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Red Spectres Hardcover – April 18, 2013
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"A new collection translated and edited by Muireann Maguire showcases stories previously obscured by censorship. The darkness and dissonance of these tightly-constructed tales reflect something of the political turbulence of Soviet Russia…Nearly a century after the time, the stories collected here are still powerful in their disaffection." --The Daily Beast
"Maguire has done English-speaking readers a great service in selecting and translating these neglected Gothic works, and bringing them to international attention…[The stories] haunt the imagination on many different levels…[and] provide both vivid explorations of futurism and intriguing introductions to the underappreciated work of several powerful, modernist writers." --Russia Beyond the Headlines
About the Author
Muireann Maguire is a Fellow in Russian Literature and Culture at Wadham College, Oxford. Her study of supernatural fiction in the early decades of Soviet Russia, Stalin's Ghosts, will be published in 2012.
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For this reader, the collection was appreciated most for putting nine of the stories into English for the first time, together with a new translation of Bryusov's tale that was clear and smooth. (Though his work from 1903 doesn't belong under a title like Red Spectres.) Bulgakov's comic tale about a séance after the Revolution was still funny and was one of the handful of works in this collection whose setting was recognisably Soviet; other settings included Western Europe and the US. "The Venetian Mirror" by Chayanov had interesting variations on the theme of the double, but his "Venediktov" seemed very derivative of work by E. T. A. Hoffmann. The tale by Krzhizhanovsky, whose writing has been rediscovered since the 1970s, contained some memorable grotesque images but as a story felt just too obscure.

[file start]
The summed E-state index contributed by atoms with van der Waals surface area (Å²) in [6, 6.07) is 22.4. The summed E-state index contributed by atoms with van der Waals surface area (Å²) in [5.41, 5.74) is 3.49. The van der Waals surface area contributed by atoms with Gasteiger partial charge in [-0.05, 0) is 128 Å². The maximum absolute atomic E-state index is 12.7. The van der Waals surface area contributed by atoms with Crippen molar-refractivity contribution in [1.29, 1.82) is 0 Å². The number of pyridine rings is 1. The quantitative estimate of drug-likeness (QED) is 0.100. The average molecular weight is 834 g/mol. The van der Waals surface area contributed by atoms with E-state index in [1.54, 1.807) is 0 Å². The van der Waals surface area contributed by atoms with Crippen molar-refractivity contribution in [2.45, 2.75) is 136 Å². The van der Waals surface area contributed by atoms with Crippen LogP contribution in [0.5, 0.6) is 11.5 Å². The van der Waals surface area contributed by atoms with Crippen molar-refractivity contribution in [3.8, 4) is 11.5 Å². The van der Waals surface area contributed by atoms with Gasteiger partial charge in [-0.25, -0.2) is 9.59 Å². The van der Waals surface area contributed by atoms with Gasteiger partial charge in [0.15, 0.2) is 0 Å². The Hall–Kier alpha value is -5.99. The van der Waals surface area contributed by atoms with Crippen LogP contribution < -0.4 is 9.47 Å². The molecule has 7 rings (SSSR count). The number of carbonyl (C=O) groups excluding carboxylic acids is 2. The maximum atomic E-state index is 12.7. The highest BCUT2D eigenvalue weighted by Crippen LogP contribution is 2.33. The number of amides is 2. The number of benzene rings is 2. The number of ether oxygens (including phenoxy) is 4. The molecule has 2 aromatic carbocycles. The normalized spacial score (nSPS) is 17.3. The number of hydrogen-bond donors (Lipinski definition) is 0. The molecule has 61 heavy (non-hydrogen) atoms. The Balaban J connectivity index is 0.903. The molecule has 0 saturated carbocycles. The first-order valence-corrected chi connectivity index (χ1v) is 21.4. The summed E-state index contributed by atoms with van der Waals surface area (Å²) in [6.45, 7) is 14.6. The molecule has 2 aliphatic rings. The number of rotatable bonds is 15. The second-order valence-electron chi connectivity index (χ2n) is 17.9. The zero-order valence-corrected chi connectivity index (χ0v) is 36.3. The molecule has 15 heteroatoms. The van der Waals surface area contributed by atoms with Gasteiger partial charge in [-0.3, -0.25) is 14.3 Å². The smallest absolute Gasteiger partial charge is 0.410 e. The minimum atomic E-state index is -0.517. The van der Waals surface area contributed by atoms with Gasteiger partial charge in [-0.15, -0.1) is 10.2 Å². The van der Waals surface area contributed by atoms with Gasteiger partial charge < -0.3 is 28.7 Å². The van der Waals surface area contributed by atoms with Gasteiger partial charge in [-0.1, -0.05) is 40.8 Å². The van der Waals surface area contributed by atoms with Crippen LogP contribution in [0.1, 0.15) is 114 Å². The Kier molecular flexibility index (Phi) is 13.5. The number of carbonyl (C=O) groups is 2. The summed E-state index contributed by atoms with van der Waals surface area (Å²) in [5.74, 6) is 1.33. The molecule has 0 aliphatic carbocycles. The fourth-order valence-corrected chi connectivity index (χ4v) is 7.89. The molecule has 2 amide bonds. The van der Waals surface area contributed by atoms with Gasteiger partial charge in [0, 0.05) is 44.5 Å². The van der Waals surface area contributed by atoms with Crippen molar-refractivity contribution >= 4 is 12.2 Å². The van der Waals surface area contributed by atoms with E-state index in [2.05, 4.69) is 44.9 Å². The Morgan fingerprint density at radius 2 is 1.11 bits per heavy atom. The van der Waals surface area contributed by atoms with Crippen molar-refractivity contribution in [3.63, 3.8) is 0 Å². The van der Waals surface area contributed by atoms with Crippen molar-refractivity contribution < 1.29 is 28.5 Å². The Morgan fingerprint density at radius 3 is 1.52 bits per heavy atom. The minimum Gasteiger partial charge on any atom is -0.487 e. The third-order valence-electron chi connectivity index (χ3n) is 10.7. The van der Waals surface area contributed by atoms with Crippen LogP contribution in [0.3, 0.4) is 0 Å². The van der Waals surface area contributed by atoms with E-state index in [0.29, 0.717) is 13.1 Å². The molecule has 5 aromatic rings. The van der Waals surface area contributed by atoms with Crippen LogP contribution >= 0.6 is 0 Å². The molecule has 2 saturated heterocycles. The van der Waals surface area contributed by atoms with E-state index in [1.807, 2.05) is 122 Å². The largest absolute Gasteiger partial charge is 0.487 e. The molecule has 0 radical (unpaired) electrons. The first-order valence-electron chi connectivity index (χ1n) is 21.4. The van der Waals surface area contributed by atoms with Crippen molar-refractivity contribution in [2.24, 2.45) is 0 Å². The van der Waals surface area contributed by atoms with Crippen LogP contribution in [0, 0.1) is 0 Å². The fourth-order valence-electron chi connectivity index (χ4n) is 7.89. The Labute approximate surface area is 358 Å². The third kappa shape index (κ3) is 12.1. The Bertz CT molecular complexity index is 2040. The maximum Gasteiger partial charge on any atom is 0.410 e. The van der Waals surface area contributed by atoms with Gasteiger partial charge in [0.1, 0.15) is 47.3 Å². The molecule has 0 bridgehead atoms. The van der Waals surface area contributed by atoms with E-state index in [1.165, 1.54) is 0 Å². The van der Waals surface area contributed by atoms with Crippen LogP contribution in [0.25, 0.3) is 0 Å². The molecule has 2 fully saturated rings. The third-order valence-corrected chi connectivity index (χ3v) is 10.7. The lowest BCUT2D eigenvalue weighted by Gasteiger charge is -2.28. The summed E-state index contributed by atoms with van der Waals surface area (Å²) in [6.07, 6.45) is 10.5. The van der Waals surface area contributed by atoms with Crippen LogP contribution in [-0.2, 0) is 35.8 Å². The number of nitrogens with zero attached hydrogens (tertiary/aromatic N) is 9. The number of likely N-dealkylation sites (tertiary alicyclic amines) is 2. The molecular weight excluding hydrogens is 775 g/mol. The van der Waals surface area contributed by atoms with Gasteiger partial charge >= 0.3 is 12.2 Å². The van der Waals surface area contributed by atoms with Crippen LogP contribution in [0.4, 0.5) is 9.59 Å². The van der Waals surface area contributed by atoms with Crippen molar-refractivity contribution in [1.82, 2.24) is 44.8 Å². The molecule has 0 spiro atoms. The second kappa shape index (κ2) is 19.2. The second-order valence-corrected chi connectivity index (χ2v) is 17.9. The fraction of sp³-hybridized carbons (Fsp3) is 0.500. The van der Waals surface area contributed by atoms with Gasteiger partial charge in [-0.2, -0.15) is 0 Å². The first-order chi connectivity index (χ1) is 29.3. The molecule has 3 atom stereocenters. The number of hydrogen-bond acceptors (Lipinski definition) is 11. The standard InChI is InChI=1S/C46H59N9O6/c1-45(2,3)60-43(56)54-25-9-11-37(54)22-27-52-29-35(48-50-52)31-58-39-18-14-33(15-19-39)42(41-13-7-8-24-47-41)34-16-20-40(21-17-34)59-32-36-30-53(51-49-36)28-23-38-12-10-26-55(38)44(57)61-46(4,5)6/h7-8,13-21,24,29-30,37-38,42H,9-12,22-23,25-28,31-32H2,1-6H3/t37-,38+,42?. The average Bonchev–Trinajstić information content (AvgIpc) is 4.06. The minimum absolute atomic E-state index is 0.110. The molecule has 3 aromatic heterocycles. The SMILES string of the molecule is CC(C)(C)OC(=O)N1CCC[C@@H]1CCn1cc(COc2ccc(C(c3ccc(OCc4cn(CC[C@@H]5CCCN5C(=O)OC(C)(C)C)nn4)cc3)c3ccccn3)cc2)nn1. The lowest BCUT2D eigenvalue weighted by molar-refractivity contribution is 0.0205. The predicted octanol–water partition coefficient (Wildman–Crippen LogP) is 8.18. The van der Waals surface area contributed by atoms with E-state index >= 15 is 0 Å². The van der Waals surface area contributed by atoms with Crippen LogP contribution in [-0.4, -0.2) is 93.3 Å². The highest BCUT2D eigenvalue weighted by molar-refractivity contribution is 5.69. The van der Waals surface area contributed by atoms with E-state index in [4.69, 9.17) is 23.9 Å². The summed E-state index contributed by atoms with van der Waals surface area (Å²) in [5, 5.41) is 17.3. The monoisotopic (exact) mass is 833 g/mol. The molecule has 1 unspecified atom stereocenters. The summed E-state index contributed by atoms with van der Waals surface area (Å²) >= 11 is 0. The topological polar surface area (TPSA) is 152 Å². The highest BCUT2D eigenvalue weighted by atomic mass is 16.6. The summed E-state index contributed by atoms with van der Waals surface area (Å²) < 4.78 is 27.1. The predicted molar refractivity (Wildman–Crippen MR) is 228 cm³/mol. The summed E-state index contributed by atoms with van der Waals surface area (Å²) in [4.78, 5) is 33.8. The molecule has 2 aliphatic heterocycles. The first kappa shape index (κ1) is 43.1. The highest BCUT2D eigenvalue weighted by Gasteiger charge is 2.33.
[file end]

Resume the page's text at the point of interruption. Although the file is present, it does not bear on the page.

Lovers of film might especially enjoy "The Grey Motor Car" by Grin, since it inspired "Mister Designer," a Soviet masterpiece from 1988 directed by Oleg Teptsov. Grin's story contained some elements that were in the movie -- the automobile as a symbol of progress and doom, a gambling scene, a woman suspected of being a wax figure. But it was only the bare bones of the film, which made the protagonist an artist and the mannequin his creation, adding a theme of retribution from "Don Giovanni" and a Silver Age setting in St. Petersburg. Many of the Gothic themes contained in Red Spectres are given cinematic expression in this slow-paced but haunting movie.
The translator's introduction mentioned in passing good Russian tales of the supernatural such as Pushkin's "Queen of Spades" (1834), Gogol's "The Overcoat" (1842), Turgenev's "Clara Milich" (1883) and Chekhov's "The Black Monk" (1894).
Other good tales of madness or the supernatural that have been put into English include Pushkin's "The Coffin-Maker" (1831), Gogol's "Viy" (1835) and "The Portrait," Dostoevsky's "Bobok" (1873) and Garshin's "The Crimson Flower" (1883). There's also "Lamia," a vampire tale by Boris Sadovskoy, and Grin's "The Cripple" (1924). Tales of retribution of one kind or another include "The Republic of the Southern Cross" (1905) by Bryusov, Zamyatin's prescient vision of the future in "The Epistle of the Humble Zamuty, Bishop of Monkeys" (1921), and "The Fateful Eggs" (1925) by Bulgakov.